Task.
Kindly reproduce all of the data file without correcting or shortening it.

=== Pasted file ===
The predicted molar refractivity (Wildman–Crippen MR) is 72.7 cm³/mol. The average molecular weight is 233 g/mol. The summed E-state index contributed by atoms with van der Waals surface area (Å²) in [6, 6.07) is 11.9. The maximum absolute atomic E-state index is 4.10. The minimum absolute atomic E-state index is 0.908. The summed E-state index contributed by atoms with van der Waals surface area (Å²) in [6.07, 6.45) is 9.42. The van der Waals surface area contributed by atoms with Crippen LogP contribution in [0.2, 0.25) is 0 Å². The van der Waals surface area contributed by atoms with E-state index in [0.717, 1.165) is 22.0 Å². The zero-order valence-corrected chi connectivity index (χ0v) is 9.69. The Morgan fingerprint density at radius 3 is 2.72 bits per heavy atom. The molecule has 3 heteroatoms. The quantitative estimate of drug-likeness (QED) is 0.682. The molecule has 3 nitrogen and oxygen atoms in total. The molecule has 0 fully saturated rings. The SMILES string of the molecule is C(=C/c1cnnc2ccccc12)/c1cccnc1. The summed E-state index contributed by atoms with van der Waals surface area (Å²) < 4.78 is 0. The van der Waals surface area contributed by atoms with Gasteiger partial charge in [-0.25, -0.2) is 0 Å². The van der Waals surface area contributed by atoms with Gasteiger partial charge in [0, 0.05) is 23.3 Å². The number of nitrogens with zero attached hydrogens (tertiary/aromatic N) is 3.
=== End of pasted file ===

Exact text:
The predicted molar refractivity (Wildman–Crippen MR) is 72.7 cm³/mol. The average molecular weight is 233 g/mol. The summed E-state index contributed by atoms with van der Waals surface area (Å²) in [6, 6.07) is 11.9. The maximum absolute atomic E-state index is 4.10. The minimum absolute atomic E-state index is 0.908. The summed E-state index contributed by atoms with van der Waals surface area (Å²) in [6.07, 6.45) is 9.42. The van der Waals surface area contributed by atoms with Crippen LogP contribution in [0.2, 0.25) is 0 Å². The van der Waals surface area contributed by atoms with E-state index in [0.717, 1.165) is 22.0 Å². The zero-order valence-corrected chi connectivity index (χ0v) is 9.69. The Morgan fingerprint density at radius 3 is 2.72 bits per heavy atom. The molecule has 3 heteroatoms. The quantitative estimate of drug-likeness (QED) is 0.682. The molecule has 3 nitrogen and oxygen atoms in total. The molecule has 0 fully saturated rings. The SMILES string of the molecule is C(=C/c1cnnc2ccccc12)/c1cccnc1. The summed E-state index contributed by atoms with van der Waals surface area (Å²) < 4.78 is 0. The van der Waals surface area contributed by atoms with Gasteiger partial charge in [-0.25, -0.2) is 0 Å². The van der Waals surface area contributed by atoms with Gasteiger partial charge in [0, 0.05) is 23.3 Å². The number of nitrogens with zero attached hydrogens (tertiary/aromatic N) is 3.